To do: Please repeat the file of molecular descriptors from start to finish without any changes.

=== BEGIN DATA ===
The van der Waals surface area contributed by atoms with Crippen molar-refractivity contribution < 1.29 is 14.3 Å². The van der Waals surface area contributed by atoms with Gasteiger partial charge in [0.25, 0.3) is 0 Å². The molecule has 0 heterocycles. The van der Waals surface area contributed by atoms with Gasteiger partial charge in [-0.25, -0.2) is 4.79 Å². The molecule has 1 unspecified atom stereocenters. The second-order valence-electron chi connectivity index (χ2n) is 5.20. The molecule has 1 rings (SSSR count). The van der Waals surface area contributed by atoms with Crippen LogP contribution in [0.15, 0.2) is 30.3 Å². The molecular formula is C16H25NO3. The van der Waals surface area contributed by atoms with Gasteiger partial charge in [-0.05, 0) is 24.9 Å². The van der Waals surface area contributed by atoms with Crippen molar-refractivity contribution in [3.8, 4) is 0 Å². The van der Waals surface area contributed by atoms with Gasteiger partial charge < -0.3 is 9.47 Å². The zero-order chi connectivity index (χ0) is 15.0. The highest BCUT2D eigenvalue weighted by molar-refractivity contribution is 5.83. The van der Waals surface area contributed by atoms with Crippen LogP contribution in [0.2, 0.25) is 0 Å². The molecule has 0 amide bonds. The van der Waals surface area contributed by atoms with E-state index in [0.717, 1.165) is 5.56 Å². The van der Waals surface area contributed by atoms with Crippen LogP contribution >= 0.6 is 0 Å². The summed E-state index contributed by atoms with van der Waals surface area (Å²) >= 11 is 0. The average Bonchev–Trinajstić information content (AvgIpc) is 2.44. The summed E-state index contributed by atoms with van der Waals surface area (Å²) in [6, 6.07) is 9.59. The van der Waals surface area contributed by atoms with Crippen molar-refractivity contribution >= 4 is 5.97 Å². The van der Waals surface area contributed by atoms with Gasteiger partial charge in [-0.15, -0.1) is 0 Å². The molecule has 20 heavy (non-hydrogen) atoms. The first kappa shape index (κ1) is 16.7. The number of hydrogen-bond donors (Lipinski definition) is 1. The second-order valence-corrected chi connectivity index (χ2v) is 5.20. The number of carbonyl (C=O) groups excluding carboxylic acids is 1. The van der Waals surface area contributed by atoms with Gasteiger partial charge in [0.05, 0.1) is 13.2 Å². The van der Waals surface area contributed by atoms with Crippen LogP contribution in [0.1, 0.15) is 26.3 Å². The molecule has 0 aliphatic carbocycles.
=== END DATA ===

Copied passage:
The van der Waals surface area contributed by atoms with Crippen molar-refractivity contribution < 1.29 is 14.3 Å². The van der Waals surface area contributed by atoms with Gasteiger partial charge in [0.25, 0.3) is 0 Å². The molecule has 0 heterocycles. The van der Waals surface area contributed by atoms with Gasteiger partial charge in [-0.25, -0.2) is 4.79 Å². The molecule has 1 unspecified atom stereocenters. The second-order valence-electron chi connectivity index (χ2n) is 5.20. The molecule has 1 rings (SSSR count). The van der Waals surface area contributed by atoms with Crippen LogP contribution in [0.15, 0.2) is 30.3 Å². The molecular formula is C16H25NO3. The van der Waals surface area contributed by atoms with Gasteiger partial charge in [-0.05, 0) is 24.9 Å². The van der Waals surface area contributed by atoms with Crippen molar-refractivity contribution in [3.8, 4) is 0 Å². The van der Waals surface area contributed by atoms with Gasteiger partial charge < -0.3 is 9.47 Å². The zero-order chi connectivity index (χ0) is 15.0. The highest BCUT2D eigenvalue weighted by molar-refractivity contribution is 5.83. The van der Waals surface area contributed by atoms with Crippen LogP contribution in [0.2, 0.25) is 0 Å². The molecule has 0 amide bonds. The van der Waals surface area contributed by atoms with E-state index in [0.717, 1.165) is 5.56 Å². The van der Waals surface area contributed by atoms with Crippen LogP contribution >= 0.6 is 0 Å². The summed E-state index contributed by atoms with van der Waals surface area (Å²) >= 11 is 0. The average Bonchev–Trinajstić information content (AvgIpc) is 2.44. The summed E-state index contributed by atoms with van der Waals surface area (Å²) in [6, 6.07) is 9.59. The van der Waals surface area contributed by atoms with Crippen molar-refractivity contribution >= 4 is 5.97 Å². The van der Waals surface area contributed by atoms with Gasteiger partial charge in [-0.15, -0.1) is 0 Å². The molecule has 20 heavy (non-hydrogen) atoms. The first kappa shape index (κ1) is 16.7. The number of hydrogen-bond donors (Lipinski definition) is 1. The second-order valence-corrected chi connectivity index (χ2v) is 5.20. The number of carbonyl (C=O) groups excluding carboxylic acids is 1. The van der Waals surface area contributed by atoms with Gasteiger partial charge in [0.05, 0.1) is 13.2 Å². The van der Waals surface area contributed by atoms with Crippen LogP contribution in [0.1, 0.15) is 26.3 Å². The molecule has 0 aliphatic carbocycles.